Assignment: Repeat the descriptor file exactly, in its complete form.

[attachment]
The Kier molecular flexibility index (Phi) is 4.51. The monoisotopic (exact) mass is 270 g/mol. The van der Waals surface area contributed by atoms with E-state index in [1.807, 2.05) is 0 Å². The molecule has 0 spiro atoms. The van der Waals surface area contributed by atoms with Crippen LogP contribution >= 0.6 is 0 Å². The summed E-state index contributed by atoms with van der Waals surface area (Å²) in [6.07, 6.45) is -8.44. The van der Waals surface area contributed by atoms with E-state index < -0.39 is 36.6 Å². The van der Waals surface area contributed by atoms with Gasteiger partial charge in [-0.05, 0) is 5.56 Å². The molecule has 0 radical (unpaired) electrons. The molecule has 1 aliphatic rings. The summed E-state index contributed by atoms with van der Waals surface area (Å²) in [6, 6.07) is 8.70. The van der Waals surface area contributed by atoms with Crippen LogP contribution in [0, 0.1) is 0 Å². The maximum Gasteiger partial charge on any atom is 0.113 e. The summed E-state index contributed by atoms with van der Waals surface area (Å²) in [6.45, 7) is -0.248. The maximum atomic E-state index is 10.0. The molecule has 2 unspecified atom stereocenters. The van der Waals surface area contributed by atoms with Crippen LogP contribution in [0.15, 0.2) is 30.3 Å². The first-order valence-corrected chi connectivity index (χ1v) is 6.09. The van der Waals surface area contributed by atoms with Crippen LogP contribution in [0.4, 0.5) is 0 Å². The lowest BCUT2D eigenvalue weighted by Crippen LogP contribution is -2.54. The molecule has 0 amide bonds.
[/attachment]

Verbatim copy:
The Kier molecular flexibility index (Phi) is 4.51. The monoisotopic (exact) mass is 270 g/mol. The van der Waals surface area contributed by atoms with E-state index in [1.807, 2.05) is 0 Å². The molecule has 0 spiro atoms. The van der Waals surface area contributed by atoms with Crippen LogP contribution >= 0.6 is 0 Å². The summed E-state index contributed by atoms with van der Waals surface area (Å²) in [6.07, 6.45) is -8.44. The van der Waals surface area contributed by atoms with E-state index < -0.39 is 36.6 Å². The van der Waals surface area contributed by atoms with Gasteiger partial charge in [-0.05, 0) is 5.56 Å². The molecule has 0 radical (unpaired) electrons. The molecule has 1 aliphatic rings. The summed E-state index contributed by atoms with van der Waals surface area (Å²) in [6, 6.07) is 8.70. The van der Waals surface area contributed by atoms with Crippen LogP contribution in [0, 0.1) is 0 Å². The maximum Gasteiger partial charge on any atom is 0.113 e. The summed E-state index contributed by atoms with van der Waals surface area (Å²) in [6.45, 7) is -0.248. The maximum atomic E-state index is 10.0. The molecule has 2 unspecified atom stereocenters. The van der Waals surface area contributed by atoms with Crippen LogP contribution in [0.15, 0.2) is 30.3 Å². The first-order valence-corrected chi connectivity index (χ1v) is 6.09. The van der Waals surface area contributed by atoms with Crippen LogP contribution in [0.4, 0.5) is 0 Å². The lowest BCUT2D eigenvalue weighted by Crippen LogP contribution is -2.54. The molecule has 0 amide bonds.